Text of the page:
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St Martin, St Barts contemplate rebuilding in Irma's wake
by Staff Writers
Marigot (AFP) Sept 10, 2017

Hurricane floods leave Cubans waist-deep in water
Havana (AFP) Sept 10, 2017 - Residents of Cuba's historic capital Havana were waist-deep in floodwaters Sunday after Hurricane Irma swept by, cutting off power and forcing the evacuation of more than a million people.

Wild waves were crashing over the seafront of the old colonial city after Irma ravaged Cuba's northern coast on its way to Florida.

"This is catastrophic, because a lot of the buildings here are not prepared for a downpour like this," said Yanmara Suarez, standing in the street in a yellow t-shirt with water up to her ankles.

In other streets near the seafront, the water reached up to people's waists and flooded their homes, leaving timber floating in the streets.

"In all the 49 years I have lived here, this is the first time this has happened," said Ernesto Loza, sitting on his doorstep that was fortunately raised just above water.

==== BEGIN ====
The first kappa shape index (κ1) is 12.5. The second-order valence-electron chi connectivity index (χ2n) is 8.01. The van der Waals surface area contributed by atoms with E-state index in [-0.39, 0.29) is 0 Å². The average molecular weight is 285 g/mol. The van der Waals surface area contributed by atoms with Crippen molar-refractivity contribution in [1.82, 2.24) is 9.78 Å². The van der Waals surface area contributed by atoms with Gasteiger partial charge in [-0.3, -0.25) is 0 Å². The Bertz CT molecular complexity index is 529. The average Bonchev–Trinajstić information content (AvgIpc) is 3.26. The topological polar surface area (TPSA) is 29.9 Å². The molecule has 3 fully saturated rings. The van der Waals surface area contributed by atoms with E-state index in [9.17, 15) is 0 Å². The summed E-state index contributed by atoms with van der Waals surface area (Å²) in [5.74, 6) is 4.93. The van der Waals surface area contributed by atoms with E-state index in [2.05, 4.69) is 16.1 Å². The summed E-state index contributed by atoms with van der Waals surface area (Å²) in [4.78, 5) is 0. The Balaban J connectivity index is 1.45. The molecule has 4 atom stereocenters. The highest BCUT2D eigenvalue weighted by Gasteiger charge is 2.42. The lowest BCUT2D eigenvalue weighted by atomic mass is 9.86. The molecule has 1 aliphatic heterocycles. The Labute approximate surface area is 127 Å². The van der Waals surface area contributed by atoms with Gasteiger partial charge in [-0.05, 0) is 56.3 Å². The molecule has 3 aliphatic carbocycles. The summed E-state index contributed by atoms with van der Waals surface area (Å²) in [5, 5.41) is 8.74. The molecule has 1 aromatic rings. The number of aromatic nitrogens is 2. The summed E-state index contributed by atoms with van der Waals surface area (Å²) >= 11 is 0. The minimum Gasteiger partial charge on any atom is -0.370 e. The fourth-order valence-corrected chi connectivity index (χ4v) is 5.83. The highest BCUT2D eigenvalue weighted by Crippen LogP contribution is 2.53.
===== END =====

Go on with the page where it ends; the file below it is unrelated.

"The sea has always risen a bit, but never this much."

- 'Highest sea surge ever' -

Authorities said the winds reached up to 150 kilometers (93 miles) per hour in Havana, with unprecedented storm waves from the sea.

Havana national defense official Mercedes Lopez said on television that "the sea rose higher than it ever had before."

Most of the capital was without power early Sunday. Water supplies and telephone lines were also down.

Lopez added that some houses had completely collapsed in and around Havana.

In some places, the sea water reached more than 500 meters (1,650 feet) into the city.

Some people plunged into the water to try to catch the attention of police and rescuers patrolling the city.

Authorities said Havana would continue to feel the effects of the storm until Monday.

- Hotels evacuated -

Irma hit battered central Cuba on Saturday, knocking down power lines, uprooting trees and ripping off roofs.

The storm "seriously" damaged the center of the island with winds up to 256 kilometers per hour, according to Cuban state media.

Authorities said they had evacuated more than a million people overall as a precaution.

That included about 4,000 from low-lying districts and tourist hotels around the capital.

Some residents compared the impact of Irma to that of two other memorable hurricanes that hit Cuba: Wilma in 2005 and Kate in 1985.